Phil Mickelson’s bid for a first US Open title and Tiger Woods’s search for greater consistency have dominated the build-up to Thursday’s opening round at Pebble Beach.
While several other compelling storylines have conspired to make the second major of the year among the most intriguing in a long while, most eyes will be fixed on the game’s leading players.
World number two Mickelson and top-ranked Woods, both born in California, know Pebble Beach Golf Links very well and have produced winning form on the spectacular coastal layout.
Left-hander Mickelson has clinched the PGA Tour’s Pebble Beach National Pro-Am three times while Woods delivered one of the best golfing displays ever at the 2000 U.S. Open when he stormed to victory by an astonishing 15 strokes.
“It was the greatest performance I’ve ever seen in the game, to shoot 12-under,” Mickelson told reporters while preparing for the first round. “That was the best ball-striking and the best putting tournament that’s ever been performed in my opinion.”
Much has changed, however, since Woods set record benchmarks in the game which have yet to be eclipsed.
Although he has won 14 major titles to trail only Jack Nicklaus (18) in the all-time standings, his golfing stock plummeted following his stunning fall from grace at the end of last year.
Woods quit the game for five months amid tawdry revelations of marital infidelities and has fallen well short of his own lofty standards since returning to the PGA Tour at the US Masters in April.
He has played in only four events on the United States circuit while battling neck pain and has parted ways with his long-time swing coach Hank Haney but believes he is now close to his best based on his practice sessions in recent weeks.
“As far as my game, I’m very excited about how it’s progressed,” said Woods, who has been paired with British world number three Lee Westwood and double US Open champion Ernie Els of South Africa for the first two rounds at Pebble Beach.
“The more time I’ve been able to practise and play, it’s starting to solidify and I’m actually really excited to tee it up on Thursday.”
While major question marks hover over Woods’s likely form, US Masters champion Mickelson is viewed by many of his peers and several leading bookmakers as the tournament favourite.
Despite several agonisingly close calls over the years and five runner-up finishes in his last 11 U.S. Open starts, the short-game magician has never won his national championship.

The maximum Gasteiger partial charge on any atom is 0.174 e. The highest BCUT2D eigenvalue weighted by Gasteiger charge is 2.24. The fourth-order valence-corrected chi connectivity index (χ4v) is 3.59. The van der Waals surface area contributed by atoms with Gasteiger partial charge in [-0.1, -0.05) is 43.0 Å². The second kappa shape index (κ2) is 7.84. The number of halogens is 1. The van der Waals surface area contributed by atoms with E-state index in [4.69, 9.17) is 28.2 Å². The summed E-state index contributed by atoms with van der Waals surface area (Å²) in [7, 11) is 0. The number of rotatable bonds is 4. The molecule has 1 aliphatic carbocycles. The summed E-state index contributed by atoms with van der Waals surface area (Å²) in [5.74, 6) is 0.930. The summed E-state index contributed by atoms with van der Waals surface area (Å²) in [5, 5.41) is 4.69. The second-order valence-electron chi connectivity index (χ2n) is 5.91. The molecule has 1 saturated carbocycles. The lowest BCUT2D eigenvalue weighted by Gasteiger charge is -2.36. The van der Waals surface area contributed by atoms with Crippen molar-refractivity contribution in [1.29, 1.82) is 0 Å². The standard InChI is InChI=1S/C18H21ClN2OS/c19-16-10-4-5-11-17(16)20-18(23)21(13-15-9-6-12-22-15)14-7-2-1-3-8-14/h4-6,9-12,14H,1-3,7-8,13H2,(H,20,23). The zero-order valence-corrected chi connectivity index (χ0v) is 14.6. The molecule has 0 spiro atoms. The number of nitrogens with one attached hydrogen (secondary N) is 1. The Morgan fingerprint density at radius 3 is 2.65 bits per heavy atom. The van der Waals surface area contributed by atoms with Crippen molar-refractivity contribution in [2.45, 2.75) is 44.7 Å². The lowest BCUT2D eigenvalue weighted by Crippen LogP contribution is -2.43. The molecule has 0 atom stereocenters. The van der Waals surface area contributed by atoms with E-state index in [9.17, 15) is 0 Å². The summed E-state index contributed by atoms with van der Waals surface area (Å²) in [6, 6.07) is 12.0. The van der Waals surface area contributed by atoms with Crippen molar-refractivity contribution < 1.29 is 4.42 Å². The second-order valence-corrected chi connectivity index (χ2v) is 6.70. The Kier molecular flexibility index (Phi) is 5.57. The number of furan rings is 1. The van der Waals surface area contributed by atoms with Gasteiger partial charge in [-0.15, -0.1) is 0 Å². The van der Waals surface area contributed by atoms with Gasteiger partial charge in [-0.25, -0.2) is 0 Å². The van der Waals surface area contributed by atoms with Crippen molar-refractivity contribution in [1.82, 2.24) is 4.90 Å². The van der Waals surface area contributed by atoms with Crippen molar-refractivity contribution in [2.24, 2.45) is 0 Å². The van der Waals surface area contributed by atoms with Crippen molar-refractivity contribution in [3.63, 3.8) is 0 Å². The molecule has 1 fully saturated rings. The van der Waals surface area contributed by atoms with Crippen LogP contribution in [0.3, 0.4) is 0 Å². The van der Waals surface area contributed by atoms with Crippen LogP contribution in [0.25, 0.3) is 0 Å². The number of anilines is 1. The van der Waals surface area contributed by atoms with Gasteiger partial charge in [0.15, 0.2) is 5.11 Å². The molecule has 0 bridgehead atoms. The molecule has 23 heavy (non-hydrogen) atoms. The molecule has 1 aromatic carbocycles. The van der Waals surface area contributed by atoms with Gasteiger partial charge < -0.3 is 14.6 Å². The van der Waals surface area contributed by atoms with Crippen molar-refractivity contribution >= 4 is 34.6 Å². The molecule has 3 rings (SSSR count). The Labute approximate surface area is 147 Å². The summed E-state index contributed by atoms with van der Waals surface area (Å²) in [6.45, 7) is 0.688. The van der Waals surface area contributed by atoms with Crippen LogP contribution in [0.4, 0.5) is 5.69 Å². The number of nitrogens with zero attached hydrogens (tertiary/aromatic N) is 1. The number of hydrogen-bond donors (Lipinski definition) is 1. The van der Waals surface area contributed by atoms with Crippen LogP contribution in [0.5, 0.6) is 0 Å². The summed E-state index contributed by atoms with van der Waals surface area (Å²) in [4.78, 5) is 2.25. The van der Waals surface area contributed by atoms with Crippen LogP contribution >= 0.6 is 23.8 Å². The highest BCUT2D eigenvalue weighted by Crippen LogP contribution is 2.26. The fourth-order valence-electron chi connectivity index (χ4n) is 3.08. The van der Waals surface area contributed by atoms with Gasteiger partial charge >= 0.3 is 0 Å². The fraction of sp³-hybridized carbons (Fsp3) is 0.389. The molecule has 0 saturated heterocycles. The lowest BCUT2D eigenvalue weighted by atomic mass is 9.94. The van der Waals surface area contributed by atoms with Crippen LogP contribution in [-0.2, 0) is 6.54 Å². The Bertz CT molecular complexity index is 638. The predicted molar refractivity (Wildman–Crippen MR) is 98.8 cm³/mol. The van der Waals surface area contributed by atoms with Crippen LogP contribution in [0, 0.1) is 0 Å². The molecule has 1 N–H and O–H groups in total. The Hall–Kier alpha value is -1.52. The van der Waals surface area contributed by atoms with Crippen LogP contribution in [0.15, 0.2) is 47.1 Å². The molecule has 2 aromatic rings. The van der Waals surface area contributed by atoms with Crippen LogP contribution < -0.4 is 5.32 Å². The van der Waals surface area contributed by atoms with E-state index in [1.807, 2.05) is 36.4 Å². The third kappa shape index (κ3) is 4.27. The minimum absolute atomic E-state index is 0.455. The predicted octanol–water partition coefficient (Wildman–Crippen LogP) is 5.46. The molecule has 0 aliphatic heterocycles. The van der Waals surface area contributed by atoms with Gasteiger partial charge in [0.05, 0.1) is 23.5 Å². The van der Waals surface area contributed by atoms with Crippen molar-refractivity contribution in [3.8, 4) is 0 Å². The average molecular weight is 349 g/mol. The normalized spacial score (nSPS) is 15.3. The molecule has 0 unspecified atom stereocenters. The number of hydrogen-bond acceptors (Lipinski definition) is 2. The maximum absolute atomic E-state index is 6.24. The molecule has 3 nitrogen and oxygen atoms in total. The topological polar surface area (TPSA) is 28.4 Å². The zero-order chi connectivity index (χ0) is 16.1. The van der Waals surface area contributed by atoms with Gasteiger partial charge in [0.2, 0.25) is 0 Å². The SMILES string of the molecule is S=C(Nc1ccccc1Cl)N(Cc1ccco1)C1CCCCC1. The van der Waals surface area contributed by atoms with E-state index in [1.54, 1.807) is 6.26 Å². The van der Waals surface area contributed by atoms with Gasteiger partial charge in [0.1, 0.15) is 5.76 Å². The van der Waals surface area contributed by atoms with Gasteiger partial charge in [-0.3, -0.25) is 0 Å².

A Mickelson victory on Sunday would be an extremely popular one and would also elevate the San Diego native to number one in the world rankings for the first time.
“It’s a special tournament for me,” said Mickelson, who celebrated his 40th birthday on a sun-splashed Wednesday by practising at the exclusive Cypress Point close by on the picturesque Monterey Peninsula.
“Having come so close, this is a tournament I’d very much like to win. I still have a sense of pride in the way I’ve played, but I would like to win my national Open. Winning this would be something that would help define my career.”
Els, US Open champion in 1994 and 1997, felt Mickelson’s close calls had to be viewed in a positive light, and not regarded as near-misses.
“There are not too many guys that finished second five times,” the smooth-swinging South African said. “Phil’s in his home state this week and he’s won here before. He’s got good feelings and he’s got the best short game in the game. I think he’s got a great chance.”
Majestic Pebble Beach, frequently buffeted by ocean winds, has some of the smallest greens in golf and will present a tough challenge with the course running fast and firm.
“This is the fastest I’ve ever seen Pebble run, with the exception of maybe 1977 when we had the drought here,” said 1982 champion Tom Watson, who at the age of 60 will be playing his fifth US Open at Pebble Beach.
As ever at a US Open where ‘plodding’ rather than ‘birdie hunting’ is the name of the game, the ability to minimise errors and stay patient on slick greens and tight fairways flanked by thick, graduated rough will be defining traits in the make-up of this week’s champion.
Other candidates for victory include double US Open winners Els and Retief Goosen of South Africa, Americans Steve Stricker and Jim Furyk, Britain’s in-form Westwood and Irishman Padraig Harrington.
It could also be a week to remember for one of the younger guns, who have already made a significant impact this year.
Northern Irishman Rory McIlroy and Australian Jason Day have each won their first PGA Tour titles this season while Japanese sensation Ryo Ishikawa, aged just 18, blazed his way to a seventh career title on his home tour last month. — Reuters
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